Tuesday, 3 October 2017

A take on pragmatic security and Face ID

Security in today’s world is challenging to implement without making it a matter of privacy or ridiculously difficult for the end user. Passwords, PINs or Memorable Words? While many service providers implemented a multi-step verification system, it is still far from perfect. Troy Hunt, in his recent article nicely explains this:

here’s the problem with multi-step verification: it’s a perfect example of where security is friction. No matter how easy you make it, it’s something you have to do in addition to the thing you normally do, namely entering a username and password. That’s precisely the same problem with getting people to put PINs on their phone and as a result, there’s a huge number of devices out there left wide open.

Anecdotally, I have friends working in hotels and you won’t believe how many people who forget their phones don’t even have a passcode.

I found one survey from 2014 which said 52% of people have absolutely nothing protecting their phone. Another in 2016 said the number is more like 34%. Keep searching and you’ll find more stats of wildly varying values but the simple fact remains that there are a huge number of people out there with no protection on the device at all.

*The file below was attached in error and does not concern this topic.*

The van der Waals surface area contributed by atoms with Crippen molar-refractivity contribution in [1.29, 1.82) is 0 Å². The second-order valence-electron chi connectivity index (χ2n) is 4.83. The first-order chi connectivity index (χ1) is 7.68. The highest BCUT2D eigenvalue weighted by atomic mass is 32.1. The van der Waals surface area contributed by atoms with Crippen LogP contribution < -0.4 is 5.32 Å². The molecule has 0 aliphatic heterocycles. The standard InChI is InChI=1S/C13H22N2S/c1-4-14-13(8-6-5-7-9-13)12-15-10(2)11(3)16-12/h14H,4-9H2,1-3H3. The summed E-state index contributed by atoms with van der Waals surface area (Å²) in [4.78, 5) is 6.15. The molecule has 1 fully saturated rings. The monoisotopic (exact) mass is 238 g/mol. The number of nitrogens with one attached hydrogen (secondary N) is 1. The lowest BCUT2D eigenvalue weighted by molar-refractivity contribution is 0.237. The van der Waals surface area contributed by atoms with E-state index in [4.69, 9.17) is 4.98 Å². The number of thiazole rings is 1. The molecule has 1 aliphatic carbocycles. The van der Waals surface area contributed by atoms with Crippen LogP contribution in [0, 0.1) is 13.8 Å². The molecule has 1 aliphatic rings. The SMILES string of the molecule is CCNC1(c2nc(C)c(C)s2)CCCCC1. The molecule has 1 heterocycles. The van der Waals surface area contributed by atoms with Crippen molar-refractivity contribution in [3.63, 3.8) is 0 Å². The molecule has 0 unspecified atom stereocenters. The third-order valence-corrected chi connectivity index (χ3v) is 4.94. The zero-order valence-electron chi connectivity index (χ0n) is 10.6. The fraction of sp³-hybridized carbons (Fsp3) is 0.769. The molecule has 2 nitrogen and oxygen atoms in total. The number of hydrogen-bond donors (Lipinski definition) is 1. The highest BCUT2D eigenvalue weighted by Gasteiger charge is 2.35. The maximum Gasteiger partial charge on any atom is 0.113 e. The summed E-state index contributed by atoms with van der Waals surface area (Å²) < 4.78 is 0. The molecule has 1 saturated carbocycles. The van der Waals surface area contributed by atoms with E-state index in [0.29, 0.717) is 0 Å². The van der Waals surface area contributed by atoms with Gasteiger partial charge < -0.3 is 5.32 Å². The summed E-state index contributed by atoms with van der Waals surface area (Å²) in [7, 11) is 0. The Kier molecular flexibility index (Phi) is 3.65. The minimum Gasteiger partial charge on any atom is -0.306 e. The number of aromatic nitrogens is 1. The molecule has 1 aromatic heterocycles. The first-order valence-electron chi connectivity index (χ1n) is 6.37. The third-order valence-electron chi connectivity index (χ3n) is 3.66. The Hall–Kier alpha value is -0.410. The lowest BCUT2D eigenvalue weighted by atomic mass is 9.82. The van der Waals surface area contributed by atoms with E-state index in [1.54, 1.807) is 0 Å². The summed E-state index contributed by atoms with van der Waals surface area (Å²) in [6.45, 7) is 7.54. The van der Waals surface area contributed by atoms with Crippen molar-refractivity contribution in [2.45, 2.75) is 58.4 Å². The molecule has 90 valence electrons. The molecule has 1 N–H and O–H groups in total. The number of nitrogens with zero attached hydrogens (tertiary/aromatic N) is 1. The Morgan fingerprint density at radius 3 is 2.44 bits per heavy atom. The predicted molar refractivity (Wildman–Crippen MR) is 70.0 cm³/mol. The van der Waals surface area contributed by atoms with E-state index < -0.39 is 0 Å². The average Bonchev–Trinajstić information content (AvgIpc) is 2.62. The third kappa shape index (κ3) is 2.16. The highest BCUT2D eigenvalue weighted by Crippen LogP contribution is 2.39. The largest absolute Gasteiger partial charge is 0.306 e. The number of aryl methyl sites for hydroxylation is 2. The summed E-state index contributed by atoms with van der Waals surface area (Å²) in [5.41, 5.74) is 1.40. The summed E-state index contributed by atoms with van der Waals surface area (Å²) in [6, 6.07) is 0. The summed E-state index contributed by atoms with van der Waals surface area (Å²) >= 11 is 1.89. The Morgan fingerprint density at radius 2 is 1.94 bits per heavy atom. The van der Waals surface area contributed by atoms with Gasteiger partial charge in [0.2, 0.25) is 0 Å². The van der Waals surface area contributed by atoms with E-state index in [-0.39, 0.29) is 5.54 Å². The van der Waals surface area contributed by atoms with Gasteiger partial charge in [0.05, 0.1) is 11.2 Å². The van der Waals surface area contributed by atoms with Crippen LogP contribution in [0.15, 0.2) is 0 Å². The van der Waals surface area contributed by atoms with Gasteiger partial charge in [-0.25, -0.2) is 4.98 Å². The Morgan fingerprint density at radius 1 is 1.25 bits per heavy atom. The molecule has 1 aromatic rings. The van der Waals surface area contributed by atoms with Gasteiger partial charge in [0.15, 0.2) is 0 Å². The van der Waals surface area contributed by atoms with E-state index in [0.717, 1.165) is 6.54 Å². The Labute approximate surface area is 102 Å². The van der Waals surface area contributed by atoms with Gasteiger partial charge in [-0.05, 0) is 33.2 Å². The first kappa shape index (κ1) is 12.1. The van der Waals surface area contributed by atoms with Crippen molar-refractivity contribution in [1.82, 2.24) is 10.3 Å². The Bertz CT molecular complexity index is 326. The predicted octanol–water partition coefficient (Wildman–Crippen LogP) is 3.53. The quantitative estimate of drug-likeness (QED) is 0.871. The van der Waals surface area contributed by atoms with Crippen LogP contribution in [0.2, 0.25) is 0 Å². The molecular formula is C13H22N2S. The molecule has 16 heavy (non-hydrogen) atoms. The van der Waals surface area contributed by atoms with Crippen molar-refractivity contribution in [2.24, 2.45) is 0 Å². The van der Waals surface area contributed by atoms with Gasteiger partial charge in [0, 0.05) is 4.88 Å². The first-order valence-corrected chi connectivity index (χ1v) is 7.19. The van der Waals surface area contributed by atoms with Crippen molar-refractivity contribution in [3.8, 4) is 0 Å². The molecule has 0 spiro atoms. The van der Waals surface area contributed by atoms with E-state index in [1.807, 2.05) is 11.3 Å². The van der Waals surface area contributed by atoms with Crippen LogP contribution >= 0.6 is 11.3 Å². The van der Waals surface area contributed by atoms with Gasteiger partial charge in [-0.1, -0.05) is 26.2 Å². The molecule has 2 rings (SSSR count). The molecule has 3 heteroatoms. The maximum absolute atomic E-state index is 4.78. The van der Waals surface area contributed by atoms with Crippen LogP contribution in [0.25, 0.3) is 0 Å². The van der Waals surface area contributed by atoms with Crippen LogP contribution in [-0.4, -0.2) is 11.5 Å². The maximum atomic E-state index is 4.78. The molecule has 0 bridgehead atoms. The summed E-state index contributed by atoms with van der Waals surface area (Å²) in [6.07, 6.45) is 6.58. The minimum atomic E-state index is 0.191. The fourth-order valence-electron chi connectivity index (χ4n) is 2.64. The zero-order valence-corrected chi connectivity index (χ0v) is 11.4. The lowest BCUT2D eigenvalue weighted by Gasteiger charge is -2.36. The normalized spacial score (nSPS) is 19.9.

Systems like TouchID and now FaceID make this friction go unnoticeable. Over the past couple of weeks we had many people and news outlets lay their opinions and concerns with where technologies are headed. It’s particularly easy in the the machine learning and artificial intelligence space to exaggerate the outcome, but at the same time I understand where these concerns are coming from. I believe it’s great that we’re having a discussion about the implications of such technologies. We had them 4 years ago with Touch ID and we are having them now. But there is no reason to fear monger the whole world, serving Black Mirror style  stories.

How well and consistent Face ID will is yet to be reported. But if there is a company who can get it right, then that is Apple. Stay secure.

Face ID, Touch ID, No ID, PINs and Pragmatic Security →

Sunday, 19 February 2017

How to enable Hey Siri on Mac with your voice

When Siri for Mac was first announced at WWDC 2016 the first question I asked myself whether it would be available as a voice command. That proved not to be the case, at least not by default, so here is how you can create a dictation trigger to summon Siri on your Mac using the “Hey Siri” command. You can watch the whole video on YouTube.

How to enable Siri using “Hey Siri” command on your Mac

  1. Open System Preferences
    The System Preferences icon can normally be found in the dock, or you can use Spotlight to search for it.

  2. Select Siri and choose “Press Fn (Function) Space” as the Keyboard Shortcut for triggering Siri. Alternatively you may customise the shortcut. I chose Option+S. Note down your shortcut as you will need to perform it later.
  3. Go back to the main window in System Preferences and make sure you have Dictation enabled under Keyboard -> Dictation.